Movie Review: 'Ankhon Dekhi'
Don't miss this gem of a film. Its easy sense of humour is a refreshing change. You will come out feeling a little lighter and a little richer
Director: Rajat Kapoor
Cast: Rajat Kapoor, Sanjay Mishra and Namit Das
Directed by Rajat Kapoor, 'Ankhon Dekhi' is the simple story of an ordinary man. Bauji (Sanjay Mishra) leads a monotonous life in his small house in old Delhi till he is struck by a 'unique' thought one day. His life takes a turn when his daughter (Maya Sarao) falls in love with Ajju (Namit Das) and his family decides to threaten the 'wayward' boy in a bid to get him to leave her. Bauji realises that the boy is just the opposite of what his terrible reputation has made him out to be. After this incident, he decides to believe only those things that he has actually seen or experienced himself. This strange obsession costs him his job and creates a rift between him and his brother Rishi (Rajat Kapoor).
What works for 'Ankhon Dekhi' is its unabashed simplicity with no attempt at being preachy at any given point during the film. Bauji's story is so realistic that you immediately connect with his rather mundane and unglamorous life.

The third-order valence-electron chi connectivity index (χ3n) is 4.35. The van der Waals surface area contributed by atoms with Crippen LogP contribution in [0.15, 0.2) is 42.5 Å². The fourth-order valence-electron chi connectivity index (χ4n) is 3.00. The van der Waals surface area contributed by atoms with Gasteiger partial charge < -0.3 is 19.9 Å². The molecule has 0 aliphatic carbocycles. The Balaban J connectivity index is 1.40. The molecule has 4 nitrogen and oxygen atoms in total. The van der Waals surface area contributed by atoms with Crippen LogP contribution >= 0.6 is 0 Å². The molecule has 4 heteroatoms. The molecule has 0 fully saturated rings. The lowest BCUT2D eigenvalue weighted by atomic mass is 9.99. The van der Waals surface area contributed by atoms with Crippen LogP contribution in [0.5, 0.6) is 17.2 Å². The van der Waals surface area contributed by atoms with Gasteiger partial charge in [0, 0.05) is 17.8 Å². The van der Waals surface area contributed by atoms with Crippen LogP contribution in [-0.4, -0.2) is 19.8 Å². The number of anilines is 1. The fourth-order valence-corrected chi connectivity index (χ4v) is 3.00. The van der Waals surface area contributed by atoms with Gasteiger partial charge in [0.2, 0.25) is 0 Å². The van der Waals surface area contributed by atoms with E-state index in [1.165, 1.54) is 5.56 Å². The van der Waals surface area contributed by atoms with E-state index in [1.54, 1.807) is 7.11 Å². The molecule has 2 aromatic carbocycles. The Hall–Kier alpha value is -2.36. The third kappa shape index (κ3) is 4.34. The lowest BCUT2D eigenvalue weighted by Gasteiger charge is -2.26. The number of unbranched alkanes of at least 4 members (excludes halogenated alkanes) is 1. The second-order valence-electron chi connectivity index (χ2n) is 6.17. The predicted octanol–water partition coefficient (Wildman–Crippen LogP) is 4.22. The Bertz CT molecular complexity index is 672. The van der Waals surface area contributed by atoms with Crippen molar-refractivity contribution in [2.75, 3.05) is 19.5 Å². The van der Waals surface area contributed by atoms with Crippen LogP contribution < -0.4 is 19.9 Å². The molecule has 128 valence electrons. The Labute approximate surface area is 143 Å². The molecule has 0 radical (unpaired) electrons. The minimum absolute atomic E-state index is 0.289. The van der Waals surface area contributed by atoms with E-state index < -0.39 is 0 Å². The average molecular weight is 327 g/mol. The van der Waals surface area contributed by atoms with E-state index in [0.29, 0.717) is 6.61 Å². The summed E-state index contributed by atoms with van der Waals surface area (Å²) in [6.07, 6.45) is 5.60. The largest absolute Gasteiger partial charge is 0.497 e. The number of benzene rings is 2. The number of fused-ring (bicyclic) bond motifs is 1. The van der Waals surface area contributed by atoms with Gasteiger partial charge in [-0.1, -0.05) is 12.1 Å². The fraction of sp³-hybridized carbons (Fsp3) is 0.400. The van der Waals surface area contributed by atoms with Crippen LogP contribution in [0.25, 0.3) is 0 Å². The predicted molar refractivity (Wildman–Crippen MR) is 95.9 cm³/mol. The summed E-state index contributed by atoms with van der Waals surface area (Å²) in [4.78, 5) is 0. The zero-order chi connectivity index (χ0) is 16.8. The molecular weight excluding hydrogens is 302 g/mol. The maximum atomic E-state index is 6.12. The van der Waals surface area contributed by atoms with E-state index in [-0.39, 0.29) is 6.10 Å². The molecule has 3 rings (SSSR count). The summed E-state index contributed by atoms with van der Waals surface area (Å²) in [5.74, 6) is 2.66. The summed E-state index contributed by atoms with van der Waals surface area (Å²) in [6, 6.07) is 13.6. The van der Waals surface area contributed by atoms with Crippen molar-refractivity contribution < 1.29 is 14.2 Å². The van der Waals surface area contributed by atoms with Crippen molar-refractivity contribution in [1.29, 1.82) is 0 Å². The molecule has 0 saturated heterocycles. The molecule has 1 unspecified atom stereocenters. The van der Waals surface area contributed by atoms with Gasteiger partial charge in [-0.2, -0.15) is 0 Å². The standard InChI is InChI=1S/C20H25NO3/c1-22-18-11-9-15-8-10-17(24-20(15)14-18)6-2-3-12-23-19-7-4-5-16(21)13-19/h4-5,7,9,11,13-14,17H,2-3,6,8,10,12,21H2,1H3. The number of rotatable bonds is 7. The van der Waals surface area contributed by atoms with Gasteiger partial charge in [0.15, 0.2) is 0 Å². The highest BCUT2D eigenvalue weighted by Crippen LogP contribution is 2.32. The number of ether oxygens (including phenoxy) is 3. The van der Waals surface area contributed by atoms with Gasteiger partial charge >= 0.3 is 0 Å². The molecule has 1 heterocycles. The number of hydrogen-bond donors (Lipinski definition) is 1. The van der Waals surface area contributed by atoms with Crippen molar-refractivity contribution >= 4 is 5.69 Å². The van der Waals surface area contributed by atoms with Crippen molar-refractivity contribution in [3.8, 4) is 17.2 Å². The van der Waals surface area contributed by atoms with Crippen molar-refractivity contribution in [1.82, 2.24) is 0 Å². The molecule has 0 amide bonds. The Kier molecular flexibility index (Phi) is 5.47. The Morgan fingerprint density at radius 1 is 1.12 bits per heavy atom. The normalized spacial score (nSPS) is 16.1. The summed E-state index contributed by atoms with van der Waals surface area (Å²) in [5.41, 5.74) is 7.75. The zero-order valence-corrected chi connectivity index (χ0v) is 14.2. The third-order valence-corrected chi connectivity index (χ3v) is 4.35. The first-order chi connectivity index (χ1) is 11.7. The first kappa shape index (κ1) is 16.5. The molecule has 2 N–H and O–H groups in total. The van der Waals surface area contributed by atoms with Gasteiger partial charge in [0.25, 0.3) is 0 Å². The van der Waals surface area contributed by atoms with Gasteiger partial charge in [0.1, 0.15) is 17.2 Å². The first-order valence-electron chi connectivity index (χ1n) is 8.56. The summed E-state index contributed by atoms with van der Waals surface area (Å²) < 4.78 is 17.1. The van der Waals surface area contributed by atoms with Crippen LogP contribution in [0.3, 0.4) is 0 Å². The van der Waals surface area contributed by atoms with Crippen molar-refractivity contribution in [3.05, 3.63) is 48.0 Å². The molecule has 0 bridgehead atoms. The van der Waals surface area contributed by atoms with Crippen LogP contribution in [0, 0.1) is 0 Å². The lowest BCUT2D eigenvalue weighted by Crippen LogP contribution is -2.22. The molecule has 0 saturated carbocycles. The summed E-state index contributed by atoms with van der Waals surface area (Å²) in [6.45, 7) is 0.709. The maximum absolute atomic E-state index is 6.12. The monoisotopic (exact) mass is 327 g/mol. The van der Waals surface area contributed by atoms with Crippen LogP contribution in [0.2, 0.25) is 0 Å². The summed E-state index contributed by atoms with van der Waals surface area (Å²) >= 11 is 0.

A still from 'Ankhon Dekhi'
You want to laugh and cry with a family that is rooted to the ground and seems to be grappling with problems that most of us are familiar with. But hold it, there’s more. Here’s a film seemingly simple on the surface but so rich with detailing that you are spoilt for choice in every frame. For example, even when you are following Bauji’s ‘uneventful’ stop at a sweet shop, the sights and smells in the frame are easily palpable to the audience.
This part of the country you may have never visited and you may be not used to this culture, but thanks to the director's idea of bringing out tiny details, the lanes and bylanes begin to seem more familiar. That, I must say, is a big achievement.
The next best thing about this film is its stellar casting. Seema Pahwa, who plays Bauji’s loud but softhearted wife, gives a mind-blowing performance. Each member of the ensemble cast, which includes Maya Sarao, Taranjeet (who plays Rishi’s wife), Bauji’s bunch of ‘followers’, have been chosen with much care, and this adds to the overall charm of the film. This yet again proves how good casting can contribute towards making a genuinely good film.
The film's easy sense of humour is a refreshing change from the usual fare of supposedly funny films where one is witness to forced humour.
Very rarely do you come across scenes in films that make you smile even when you are getting teary-eyed. 'Ankhon Dekhi' has many such moments.
Please don't miss this gem of a film. You will come out feeling a little lighter and a little richer.
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